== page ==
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Finding the Real Treasure
Most people born and raised in America cannot even imagine the depths of poverty that most of the rest of the world are forced to live with. This story illuminates this fact, as we enter the world of Kino, a pearl diver and occasional fisherman, his wife Juana, and their baby son, Coyotito. All they have is a grass shack house, a few clay cooking utensils, and their prize possession, Kino's boat, inherited from his father and grandfather. The boat is the family's livelihood, providing the means to put a meal on the table and to provide a few pesos for store bought goods by selling the small pearls Kino is able to find.
But Kino and his family, far from being depressed or unhappy, have a great treasure, the love they have for each other and their satisfaction with life as it is, with few disturbing dreams of greater things. But their quiet, routine life is turned upside down the day that Kino finds a Great Pearl. Suddenly Kino can dream of better things: a rifle for himself, school for his son so he will be able to read and tell what is really in the books, a real house. But dreams can be deadly things. Dreams lead to desire, and desire to greed, and greed to violence.
What happens to Kino and family from this point on is not a pretty story. Now we see that underneath the quiet, idyllic seeming small town and its inhabitants lie the seeds of cheating, betrayal, collusion, fear, and murder. And we see the gradual loss of Kino's real treasures. By the end of the book, events have reached the level of real tragedy, and you, along with Kino, are liable to end up in a state of emotional exhaustion.
Steinbeck's prose for this book matches his characters and situation very well, a very minimalist sentence structure and set of speech patterns. As a parable, the story has a strong moralistic point, but Steinbeck does not overdrive his thematic message, but lets his story speak for itself. One of Steinbeck's great strengths was his ability to capture on paper the characters he saw around him, and this book is a showcase for that talent. The characters of Kino and Juana are exquisitely drawn, real people you can relate to even though their lifestyles may be very far from your own. And because they are real people, it is very hard not to get drawn into their lives, where their dreams and their pains very readily become your own.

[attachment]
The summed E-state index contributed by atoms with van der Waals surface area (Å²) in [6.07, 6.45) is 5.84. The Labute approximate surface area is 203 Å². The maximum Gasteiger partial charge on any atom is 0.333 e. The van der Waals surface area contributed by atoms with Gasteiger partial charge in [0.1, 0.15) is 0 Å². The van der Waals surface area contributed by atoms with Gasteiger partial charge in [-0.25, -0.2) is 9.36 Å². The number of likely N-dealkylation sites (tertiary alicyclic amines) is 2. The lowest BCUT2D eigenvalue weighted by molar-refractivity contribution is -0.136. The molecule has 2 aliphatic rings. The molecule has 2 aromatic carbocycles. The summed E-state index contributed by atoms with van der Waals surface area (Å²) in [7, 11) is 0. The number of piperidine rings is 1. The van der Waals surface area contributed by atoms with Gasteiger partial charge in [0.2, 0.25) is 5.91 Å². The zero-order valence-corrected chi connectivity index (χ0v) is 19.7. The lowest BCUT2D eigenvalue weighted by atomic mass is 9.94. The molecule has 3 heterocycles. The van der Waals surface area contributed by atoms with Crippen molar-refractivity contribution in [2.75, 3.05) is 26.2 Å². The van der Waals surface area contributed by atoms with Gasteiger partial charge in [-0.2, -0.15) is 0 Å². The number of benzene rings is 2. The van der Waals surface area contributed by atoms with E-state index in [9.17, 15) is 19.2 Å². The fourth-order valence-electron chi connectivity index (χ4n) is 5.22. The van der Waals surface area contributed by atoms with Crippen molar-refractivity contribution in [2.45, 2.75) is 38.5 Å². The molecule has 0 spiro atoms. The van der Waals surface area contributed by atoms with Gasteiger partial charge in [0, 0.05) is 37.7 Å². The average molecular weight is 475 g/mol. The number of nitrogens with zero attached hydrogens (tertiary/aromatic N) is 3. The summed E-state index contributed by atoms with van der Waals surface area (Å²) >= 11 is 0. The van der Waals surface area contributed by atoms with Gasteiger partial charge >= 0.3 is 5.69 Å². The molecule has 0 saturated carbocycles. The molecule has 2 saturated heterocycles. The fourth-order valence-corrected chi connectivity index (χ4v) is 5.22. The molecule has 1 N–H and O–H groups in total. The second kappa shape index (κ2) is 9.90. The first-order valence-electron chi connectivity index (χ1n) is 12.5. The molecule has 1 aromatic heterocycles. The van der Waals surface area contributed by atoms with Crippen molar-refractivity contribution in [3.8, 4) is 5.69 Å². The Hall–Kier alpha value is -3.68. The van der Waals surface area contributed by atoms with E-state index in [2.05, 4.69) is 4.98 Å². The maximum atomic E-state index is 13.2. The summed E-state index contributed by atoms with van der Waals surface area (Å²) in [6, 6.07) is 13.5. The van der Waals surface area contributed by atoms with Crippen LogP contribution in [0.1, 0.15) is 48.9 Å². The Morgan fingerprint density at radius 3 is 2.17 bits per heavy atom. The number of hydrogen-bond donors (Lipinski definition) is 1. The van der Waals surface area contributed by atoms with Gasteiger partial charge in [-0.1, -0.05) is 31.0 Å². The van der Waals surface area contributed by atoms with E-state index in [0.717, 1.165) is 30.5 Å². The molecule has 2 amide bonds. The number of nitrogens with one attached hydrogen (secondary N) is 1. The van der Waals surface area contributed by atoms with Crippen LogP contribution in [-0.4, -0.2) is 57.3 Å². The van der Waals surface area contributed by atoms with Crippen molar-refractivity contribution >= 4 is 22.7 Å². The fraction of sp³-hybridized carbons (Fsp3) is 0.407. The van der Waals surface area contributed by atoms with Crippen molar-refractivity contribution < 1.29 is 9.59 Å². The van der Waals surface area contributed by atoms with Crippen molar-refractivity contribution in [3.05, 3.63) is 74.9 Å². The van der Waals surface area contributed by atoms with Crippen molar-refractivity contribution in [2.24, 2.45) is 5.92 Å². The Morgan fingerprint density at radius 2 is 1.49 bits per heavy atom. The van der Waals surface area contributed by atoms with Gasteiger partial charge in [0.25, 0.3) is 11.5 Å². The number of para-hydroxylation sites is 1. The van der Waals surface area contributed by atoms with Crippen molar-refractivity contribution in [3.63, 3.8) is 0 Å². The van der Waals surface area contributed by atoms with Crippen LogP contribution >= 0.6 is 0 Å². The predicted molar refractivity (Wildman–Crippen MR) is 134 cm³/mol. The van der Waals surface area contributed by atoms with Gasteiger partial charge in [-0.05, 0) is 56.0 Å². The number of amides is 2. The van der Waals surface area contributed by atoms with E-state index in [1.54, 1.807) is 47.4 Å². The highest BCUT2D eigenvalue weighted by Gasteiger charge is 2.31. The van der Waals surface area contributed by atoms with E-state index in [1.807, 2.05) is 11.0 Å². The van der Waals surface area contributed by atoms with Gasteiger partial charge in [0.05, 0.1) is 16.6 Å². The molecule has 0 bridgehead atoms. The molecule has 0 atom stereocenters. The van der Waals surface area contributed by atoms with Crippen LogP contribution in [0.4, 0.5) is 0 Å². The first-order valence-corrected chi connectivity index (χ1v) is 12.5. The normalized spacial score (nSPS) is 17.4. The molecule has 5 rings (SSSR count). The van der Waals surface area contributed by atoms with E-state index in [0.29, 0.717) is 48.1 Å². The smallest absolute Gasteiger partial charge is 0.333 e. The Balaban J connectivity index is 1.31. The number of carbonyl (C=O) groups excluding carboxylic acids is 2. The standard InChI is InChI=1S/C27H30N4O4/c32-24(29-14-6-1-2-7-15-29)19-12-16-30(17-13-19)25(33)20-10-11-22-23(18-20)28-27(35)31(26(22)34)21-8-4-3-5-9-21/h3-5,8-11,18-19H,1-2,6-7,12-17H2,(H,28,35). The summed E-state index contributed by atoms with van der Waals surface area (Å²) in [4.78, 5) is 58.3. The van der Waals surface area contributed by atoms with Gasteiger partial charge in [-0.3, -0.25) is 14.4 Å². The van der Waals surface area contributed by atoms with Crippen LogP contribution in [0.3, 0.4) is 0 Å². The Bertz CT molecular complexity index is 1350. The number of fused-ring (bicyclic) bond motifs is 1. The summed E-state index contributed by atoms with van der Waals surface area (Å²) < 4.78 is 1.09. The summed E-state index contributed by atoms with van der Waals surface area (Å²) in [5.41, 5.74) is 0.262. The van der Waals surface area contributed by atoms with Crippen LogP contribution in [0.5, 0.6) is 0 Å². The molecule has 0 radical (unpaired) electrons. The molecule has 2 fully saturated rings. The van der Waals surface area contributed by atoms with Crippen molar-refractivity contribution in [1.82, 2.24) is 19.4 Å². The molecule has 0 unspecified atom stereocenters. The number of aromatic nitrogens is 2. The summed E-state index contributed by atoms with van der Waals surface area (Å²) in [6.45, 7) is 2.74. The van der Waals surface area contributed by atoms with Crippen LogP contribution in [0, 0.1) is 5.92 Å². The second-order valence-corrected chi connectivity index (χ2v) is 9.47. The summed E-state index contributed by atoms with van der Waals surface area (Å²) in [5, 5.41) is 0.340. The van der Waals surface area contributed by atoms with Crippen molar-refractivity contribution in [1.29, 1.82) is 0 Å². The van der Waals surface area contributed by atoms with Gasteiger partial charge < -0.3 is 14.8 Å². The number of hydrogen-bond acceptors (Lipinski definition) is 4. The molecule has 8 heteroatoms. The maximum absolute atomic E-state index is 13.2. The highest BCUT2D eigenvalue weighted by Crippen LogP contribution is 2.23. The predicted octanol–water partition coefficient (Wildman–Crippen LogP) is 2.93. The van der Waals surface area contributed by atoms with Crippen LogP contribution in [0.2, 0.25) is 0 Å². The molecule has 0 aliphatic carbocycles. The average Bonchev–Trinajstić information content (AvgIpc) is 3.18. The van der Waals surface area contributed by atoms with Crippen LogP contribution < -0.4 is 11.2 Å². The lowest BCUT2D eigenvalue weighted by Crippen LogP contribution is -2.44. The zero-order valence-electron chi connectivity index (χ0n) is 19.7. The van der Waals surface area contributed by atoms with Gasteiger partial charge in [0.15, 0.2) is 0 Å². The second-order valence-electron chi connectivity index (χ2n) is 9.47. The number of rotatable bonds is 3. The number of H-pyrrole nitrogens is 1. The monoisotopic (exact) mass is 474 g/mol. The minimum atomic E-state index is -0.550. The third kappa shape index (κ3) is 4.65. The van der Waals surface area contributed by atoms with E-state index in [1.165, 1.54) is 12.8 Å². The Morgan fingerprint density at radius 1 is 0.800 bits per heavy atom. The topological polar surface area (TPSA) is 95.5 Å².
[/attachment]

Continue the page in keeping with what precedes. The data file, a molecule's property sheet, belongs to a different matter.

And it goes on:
This may not be Steinbeck's greatest book, as it is too short and with too limited a focus to compare to something like his Grapes of Wrath. But within its own territory, there are very few other pieces of literature that are even half as good.
Under the Waves
Excitement and danger are just some of the things included in The Pearl. It takes place in a tropical island and was written by John Steinbeck in the 1930's. It is about a poor fisherman named Kino who finds a wonderful pearl. This pearl brings hopes of a better life for Kino his wife Juana and his baby Coyotito. The Pearl also brings forth danger... Some reasons why you might like this book are... It's thrilling! The danger and conflicts on every page make you want to keep reading to find out how they are resolved. It's extremely emotional because of the grim and heartbreaking decisions that Kino has to make. It is also emotional because of the emotions Kino is feeling. These are some reasons why you might like this book. A reason why you might not like this book is how Kino expresses his feelings through songs in his head. (ex. The song of evil, the song of the family, the song of the pearl) But that's not a big enough reason not to read this book. The songs, though annoying, give Kino a unique personality. That's why you should read The Pearl.
The Worst Book I Have Ever Read (And I Read a Lot of Books)
I know it seems impossible to dislike a book where the moral is "try to better your position in life, and you will have to bring home your dead baby in a bloody sack," but somehow, through Steinbeck's writing, this story turned out to be the worst I have ever read.
The dialogue between the characters struck me as very awkward and forced. It was even hard to read because it was so unnaturally written. I found myself needing to read sections over again in order to get the point they were trying to convey.
While the writing is tedious and unenjoyable, the story itself is also unpleasant. As I said before, the moral doesn't make much sense, yet it is beaten into the reader from line one.
I hate to say it like this, because I know I won't be taken seriously, but this is really a stupid book. I would never suggest it to anyone (I would actually warn people to stay away from it). Don't waste your time. You'll regret it.
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